Global Voyage

A Story About Sailing Around the World

Ray & Jenny aboard the ketch Suka

3 years, 35,000 miles, Nov 1982 - Jan 1986

Ray & Jenny Jardine

Chapter 1: Voyage to Fatu Hiva page 13 of 109

During the blackness of night I could not escape nightmarish portents of one of us loosing balance and falling overboard. In fact, this was perhaps the greatest danger we faced. The person sleeping belowdecks would not have noticed the helmsman's absence for perhaps hours, and by then a recovery would have been most unlikely. We had heard of seafaring couples reining themselves together with a cord, and this no longer seemed ludicrous. Suka lacked a pushpit (a railing aft), so I felt especially vulnerable whenever I had to leave the cockpit and crawl aft to adjust the trim of the self-steering wind-vane.

So at dawn the next day I began contriving the necessary safety implements. First, I fastened side-lines from the mizzen shrouds to the corresponding taffrail aft. Then I modified our fore-and-aft jack lines into a system that we would use throughout the voyage, with various modifications. This consisted of a 1/2 inch diameter line leading along the center-line of the cabin top, and secured at the bowsprit, the main and mizzen masts, and at a heavy padeye on the afterdeck. A second and identical line paralleled the first, one foot away and on the opposite side of both masts. With safety harness shackled to the appropriate jack line, a crew member could now move safely the full length of the vessel, re-clipping around the knots.

Each of our safety harnesses comprised a four-inch wide belt made fast around the waist. Rock climbers called this a "swami belt." Using girth-hitches, we attached to the belt a thirty-inch doubled pennant of 1" nylon webbing. At the pennant's distant end we clipped a carabiner. Actually, we attached two such pennants (what we referred to as "quick-draws") to our belts. The carabiners quickly secured the person emerging from belowdecks, to one of the jack lines. And unlike the system commonly used by other sailors, I had designed our tight, inboard jack lines and short quick-draws to prevent the wearer going by the board and falling into the sea. This feature obviated the need to wear a chest harness, which is designed to keep the hapless swimmer's head above water while being dragged through the water at speed. And unlike the chest harness, the swami belt is secured snugly around the torso's smallest section, so it would not slide inadvertently over the uplifted arms and wrench free of the wearer's body. Additionally, onto each of our swami belts Jenny sewed a scabbard that held a razor-sharp, single-blade folding knife, attached to the belt with a long lanyard tucked away into the pouch.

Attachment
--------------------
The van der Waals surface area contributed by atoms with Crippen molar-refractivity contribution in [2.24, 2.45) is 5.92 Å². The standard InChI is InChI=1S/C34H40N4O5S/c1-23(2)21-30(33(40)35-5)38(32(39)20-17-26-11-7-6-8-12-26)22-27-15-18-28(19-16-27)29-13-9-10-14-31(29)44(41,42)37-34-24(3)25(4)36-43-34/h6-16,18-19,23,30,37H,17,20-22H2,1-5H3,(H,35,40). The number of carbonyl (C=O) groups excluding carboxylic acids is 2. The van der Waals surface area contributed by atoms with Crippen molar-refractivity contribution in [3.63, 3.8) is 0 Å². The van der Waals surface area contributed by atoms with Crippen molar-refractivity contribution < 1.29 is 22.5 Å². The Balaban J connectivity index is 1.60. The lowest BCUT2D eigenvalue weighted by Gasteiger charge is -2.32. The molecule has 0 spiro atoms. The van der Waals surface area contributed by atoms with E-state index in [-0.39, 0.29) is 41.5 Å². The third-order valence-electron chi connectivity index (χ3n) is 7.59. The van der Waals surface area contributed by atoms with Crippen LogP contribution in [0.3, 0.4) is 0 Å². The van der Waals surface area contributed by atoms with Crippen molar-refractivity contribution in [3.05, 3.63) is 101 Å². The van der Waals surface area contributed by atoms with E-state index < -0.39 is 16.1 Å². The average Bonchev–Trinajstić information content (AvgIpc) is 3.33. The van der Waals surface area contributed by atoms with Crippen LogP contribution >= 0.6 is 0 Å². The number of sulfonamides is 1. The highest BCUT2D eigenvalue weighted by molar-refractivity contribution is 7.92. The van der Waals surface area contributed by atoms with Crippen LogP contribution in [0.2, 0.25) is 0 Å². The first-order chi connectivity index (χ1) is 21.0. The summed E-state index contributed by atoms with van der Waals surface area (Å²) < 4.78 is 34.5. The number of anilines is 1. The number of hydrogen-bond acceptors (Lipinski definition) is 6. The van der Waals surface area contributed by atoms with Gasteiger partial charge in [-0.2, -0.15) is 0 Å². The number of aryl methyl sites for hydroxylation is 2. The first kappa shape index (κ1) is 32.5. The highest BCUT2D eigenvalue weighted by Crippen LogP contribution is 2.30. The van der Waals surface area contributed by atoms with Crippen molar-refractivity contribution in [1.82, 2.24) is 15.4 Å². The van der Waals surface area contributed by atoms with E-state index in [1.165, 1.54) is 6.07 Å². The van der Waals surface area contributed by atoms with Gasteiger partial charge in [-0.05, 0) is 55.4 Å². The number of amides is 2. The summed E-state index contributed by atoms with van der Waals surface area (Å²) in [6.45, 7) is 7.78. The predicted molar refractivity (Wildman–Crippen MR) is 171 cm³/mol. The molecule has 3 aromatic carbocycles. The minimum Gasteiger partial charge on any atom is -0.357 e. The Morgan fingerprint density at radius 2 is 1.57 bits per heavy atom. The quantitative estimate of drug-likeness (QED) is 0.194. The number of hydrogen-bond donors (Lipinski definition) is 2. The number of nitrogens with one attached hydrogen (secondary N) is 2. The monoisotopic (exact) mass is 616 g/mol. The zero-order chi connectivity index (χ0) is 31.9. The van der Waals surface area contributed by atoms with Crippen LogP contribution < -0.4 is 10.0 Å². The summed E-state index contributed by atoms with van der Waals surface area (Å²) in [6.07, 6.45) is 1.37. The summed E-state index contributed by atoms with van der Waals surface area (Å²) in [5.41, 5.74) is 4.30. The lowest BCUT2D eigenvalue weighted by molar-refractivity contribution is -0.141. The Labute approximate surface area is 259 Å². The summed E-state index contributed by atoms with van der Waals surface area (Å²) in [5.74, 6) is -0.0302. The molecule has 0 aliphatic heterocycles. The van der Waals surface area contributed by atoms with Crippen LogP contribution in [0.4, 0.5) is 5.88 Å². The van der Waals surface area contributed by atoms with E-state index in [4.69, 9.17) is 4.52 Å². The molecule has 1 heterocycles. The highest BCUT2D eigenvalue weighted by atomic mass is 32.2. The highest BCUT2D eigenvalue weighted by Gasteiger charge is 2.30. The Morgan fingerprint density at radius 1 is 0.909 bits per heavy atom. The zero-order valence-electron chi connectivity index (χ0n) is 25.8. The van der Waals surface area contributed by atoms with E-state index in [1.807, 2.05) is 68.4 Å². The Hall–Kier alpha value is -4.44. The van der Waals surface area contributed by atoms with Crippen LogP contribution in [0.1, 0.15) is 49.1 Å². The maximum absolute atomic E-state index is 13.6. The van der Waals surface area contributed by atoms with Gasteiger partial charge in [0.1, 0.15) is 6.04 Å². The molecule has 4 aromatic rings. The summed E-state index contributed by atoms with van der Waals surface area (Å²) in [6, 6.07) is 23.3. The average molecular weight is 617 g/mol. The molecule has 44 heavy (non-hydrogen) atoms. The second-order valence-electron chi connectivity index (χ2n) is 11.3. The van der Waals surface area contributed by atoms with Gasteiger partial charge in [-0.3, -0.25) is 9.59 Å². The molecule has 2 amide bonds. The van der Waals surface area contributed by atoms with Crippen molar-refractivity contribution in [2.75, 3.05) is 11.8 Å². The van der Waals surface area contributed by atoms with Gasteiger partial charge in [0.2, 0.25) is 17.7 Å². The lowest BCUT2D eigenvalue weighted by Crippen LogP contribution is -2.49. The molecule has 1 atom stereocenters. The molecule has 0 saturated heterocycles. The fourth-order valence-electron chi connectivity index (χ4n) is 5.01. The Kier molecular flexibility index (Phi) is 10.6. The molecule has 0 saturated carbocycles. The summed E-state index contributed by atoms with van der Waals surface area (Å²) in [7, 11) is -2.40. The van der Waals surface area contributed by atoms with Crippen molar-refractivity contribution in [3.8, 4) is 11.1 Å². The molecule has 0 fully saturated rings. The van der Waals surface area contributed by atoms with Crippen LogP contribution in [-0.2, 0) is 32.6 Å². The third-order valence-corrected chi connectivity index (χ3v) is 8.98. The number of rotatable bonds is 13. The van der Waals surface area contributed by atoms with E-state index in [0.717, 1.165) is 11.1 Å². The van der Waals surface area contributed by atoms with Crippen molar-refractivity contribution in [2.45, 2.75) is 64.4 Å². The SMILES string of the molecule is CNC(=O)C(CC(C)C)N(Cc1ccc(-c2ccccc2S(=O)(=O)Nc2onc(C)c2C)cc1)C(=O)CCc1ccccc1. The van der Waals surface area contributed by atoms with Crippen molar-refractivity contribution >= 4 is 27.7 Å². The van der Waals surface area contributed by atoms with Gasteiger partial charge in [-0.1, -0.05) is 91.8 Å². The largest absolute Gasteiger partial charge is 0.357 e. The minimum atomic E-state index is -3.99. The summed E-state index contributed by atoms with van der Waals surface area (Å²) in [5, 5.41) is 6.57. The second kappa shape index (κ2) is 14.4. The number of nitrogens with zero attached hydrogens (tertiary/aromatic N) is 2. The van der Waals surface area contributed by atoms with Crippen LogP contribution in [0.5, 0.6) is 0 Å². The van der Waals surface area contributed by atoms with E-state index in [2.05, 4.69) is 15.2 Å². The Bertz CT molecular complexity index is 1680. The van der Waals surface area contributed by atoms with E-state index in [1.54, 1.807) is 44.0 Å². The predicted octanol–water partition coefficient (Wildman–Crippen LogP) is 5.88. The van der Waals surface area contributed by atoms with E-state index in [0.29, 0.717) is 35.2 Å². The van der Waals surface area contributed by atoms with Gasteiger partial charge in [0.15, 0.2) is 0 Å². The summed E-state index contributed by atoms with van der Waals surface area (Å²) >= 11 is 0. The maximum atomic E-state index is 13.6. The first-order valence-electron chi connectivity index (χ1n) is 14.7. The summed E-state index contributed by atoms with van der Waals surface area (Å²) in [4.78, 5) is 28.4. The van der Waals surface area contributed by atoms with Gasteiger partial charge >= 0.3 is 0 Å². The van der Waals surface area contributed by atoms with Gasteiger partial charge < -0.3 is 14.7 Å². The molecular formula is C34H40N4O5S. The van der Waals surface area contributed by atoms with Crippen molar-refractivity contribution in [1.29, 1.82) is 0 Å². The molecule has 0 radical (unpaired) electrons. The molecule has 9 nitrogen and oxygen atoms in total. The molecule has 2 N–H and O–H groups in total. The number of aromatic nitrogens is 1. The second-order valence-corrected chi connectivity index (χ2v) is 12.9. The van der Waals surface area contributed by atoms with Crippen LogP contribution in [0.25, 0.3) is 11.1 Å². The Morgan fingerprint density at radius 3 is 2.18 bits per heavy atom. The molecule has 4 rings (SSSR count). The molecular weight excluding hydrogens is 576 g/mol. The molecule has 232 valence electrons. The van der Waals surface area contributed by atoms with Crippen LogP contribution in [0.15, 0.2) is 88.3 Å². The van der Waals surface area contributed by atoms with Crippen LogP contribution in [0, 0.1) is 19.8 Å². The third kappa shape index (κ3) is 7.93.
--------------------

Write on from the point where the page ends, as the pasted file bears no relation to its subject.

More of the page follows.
“See, you didn't catch me sleeping on watch last night, did you?”

As a final precaution I paid out a hundred feet of line astern, and secured it to an afterdeck padeye. In theory, should one of us fall overboard unnoticed by the other, the trailing line would offer one last hope. The line's drag was considerable, but we compensated, in part, by setting more sail. And we would deploy the trailing line only at night, and only for a week until we grew more accustomed to the boat's forceful lurching.